BRANSON, Missouri—Cleanup in the country music resort town of Branson, Missouri, is well underway after a tornado ripped through the town early Wednesday. However, hoteliers said the town will be in good shape for the beginning of tourism season later this month.
The tornado had winds of 120 mph to 130 mph and was 400 yards wide, according to the National Weather Service. Fortunately for Branson, the tornado struck mostly in a commercial area, leaving few residents displaced and the 170 hotels mostly intact. Unfortunately for Branson-based Myer Hotels, part of the roof was lifted off its Best Western Center Pointe Inn and many windows were broken out.
Staff at the 164-room Best Western acted swiftly in the dark of the night to get guests transferred to sister properties nearby, said Chris Myer, VP of marketing for the company that owns and operates six hotels in Branson.
“Our staff did an awesome job. They got people into the hallway,” Myer said. “After the storm passed, we were able to get the people moved to another one of our hotels. At the end of the day the guests were safe, and that’s what you want.”
Because it was dark—the tornado touched down in Branson approximately 1:30 a.m.—staff at the Best Western was unable to get a good sense of the damage that was caused. Moving the guests was more precautionary, Myer said.
“When it’s dark out, you don’t know how safe or unsafe the building is. Guests’ cars windows were knocked out or even totaled,” he said.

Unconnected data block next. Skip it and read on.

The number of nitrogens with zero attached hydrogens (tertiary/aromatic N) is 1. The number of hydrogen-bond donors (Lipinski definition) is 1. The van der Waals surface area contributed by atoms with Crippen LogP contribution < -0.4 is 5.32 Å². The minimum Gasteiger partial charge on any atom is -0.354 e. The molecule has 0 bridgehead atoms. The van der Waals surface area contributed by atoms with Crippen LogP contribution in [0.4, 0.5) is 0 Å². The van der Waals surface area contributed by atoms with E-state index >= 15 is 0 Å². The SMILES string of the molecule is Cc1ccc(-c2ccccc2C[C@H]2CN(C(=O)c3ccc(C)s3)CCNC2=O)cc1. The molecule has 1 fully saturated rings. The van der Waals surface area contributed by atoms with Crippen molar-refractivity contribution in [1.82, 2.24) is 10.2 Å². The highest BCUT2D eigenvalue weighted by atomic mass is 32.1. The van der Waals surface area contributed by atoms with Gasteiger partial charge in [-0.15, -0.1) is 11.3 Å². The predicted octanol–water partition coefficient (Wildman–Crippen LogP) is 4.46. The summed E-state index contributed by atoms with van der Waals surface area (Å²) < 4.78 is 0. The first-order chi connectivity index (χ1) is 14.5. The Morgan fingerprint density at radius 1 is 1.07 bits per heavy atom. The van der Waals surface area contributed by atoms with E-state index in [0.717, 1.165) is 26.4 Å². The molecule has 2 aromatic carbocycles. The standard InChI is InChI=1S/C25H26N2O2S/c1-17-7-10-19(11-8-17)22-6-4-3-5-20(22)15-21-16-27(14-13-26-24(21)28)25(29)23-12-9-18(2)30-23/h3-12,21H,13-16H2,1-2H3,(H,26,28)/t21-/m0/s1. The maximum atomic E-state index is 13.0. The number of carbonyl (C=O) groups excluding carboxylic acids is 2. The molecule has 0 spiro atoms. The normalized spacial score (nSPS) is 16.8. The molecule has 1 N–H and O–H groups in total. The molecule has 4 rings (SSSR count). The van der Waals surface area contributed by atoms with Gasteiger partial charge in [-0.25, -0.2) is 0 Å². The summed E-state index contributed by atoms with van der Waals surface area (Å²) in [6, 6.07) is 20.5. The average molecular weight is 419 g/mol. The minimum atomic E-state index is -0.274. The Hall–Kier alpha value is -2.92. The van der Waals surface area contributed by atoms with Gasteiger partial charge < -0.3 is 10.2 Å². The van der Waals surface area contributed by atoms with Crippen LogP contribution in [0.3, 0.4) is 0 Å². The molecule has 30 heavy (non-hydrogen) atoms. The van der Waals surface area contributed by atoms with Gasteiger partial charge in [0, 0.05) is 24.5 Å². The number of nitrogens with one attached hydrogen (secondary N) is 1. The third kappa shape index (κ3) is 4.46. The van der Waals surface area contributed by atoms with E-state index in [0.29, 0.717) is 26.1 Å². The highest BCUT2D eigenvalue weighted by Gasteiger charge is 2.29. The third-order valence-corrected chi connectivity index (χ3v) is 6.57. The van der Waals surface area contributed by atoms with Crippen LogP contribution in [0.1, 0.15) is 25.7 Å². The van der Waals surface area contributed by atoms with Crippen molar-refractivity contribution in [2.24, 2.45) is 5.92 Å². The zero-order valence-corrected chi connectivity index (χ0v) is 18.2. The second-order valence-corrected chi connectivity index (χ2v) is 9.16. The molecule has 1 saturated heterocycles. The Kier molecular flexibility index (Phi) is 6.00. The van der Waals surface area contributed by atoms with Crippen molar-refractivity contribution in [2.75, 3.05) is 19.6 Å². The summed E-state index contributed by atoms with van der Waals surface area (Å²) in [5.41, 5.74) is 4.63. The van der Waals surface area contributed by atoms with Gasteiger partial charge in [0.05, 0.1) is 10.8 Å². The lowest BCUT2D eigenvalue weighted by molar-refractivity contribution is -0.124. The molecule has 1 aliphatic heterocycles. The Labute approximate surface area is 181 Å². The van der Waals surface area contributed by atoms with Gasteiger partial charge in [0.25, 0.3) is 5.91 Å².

Staff shuttled guests back and forth from the Best Western the following morning to retrieve items they left behind.
Branson is slow this time of the year, with hotel occupancy in January reported to STR at just 14.7%. But entertainers and the majority of tourists begin arriving in late March, said Gail Myer, VP of Operations for Myer Hotels and who also serves as president of the Missouri Hotel & Lodging Association. Last year, hotel occupancy in Branson jumped from 18.1% in February to 32.5% in March and eventually peaked at 60.5% in July, according to data from STR, parent company of HotelNewsNow.com.
“The reality is because Branson is such a larger market, this particular event did probably suspend the operations at a few hotels,” Gail said. “But we made (cleanup) progress (Wednesday), and it hasn’t changed Branson’s ability to serve folks.”
“Probably our biggest concern is the media reports when they show pictures of the devastation,” Chris added. “There are few buildings that have been harmed and a lot of the major attractions went untouched. The show will go on.”